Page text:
by Ludwig von Mises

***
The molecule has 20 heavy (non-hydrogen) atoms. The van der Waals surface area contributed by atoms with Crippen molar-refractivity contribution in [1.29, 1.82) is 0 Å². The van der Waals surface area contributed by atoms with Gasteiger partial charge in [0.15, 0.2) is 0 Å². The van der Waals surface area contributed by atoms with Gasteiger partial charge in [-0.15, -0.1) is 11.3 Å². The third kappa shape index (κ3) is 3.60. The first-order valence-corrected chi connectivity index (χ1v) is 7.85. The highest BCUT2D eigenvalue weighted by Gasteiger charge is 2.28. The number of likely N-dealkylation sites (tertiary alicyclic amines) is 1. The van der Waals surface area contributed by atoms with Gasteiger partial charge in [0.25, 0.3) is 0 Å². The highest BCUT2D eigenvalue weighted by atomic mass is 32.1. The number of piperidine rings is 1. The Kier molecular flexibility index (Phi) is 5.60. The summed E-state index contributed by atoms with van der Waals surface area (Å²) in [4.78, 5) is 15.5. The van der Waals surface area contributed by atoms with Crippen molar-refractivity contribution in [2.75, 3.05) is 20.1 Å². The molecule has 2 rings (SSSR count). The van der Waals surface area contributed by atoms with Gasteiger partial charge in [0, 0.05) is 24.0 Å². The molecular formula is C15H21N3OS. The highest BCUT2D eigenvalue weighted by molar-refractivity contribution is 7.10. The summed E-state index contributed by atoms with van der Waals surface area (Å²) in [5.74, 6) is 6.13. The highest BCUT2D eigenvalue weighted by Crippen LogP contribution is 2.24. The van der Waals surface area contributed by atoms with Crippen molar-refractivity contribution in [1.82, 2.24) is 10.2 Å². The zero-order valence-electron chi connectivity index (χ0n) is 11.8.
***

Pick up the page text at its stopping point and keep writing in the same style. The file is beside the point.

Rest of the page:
The authors who think that they have substituted, in the analysis of the market economy, a holistic or social or universalistic or institutional or macroeconomic approach for what they disdain as the spurious individualistic approach delude themselves and their public. For all reasoning concerning action must deal with valuation and with the striving after definite ends, as there is no action not oriented by final causes. It is possible to analyze conditions that would prevail within a socialist system in which only the supreme tsar determines all activities and all the other individuals efface their own personality and virtually convert themselves into mere tools in the hands of the tsar’s actions. For the theory of integral socialism it may seem sufficient to consider the valuations and actions of the supreme tsar only. But if one deals with a system in which more than one man’s striving after definite ends directs or affects actions, one cannot avoid tracing back the effects produced by action to the point beyond which no analysis of actions can proceed, i.e., to the value judgments of the individuals and the ends they are aiming at.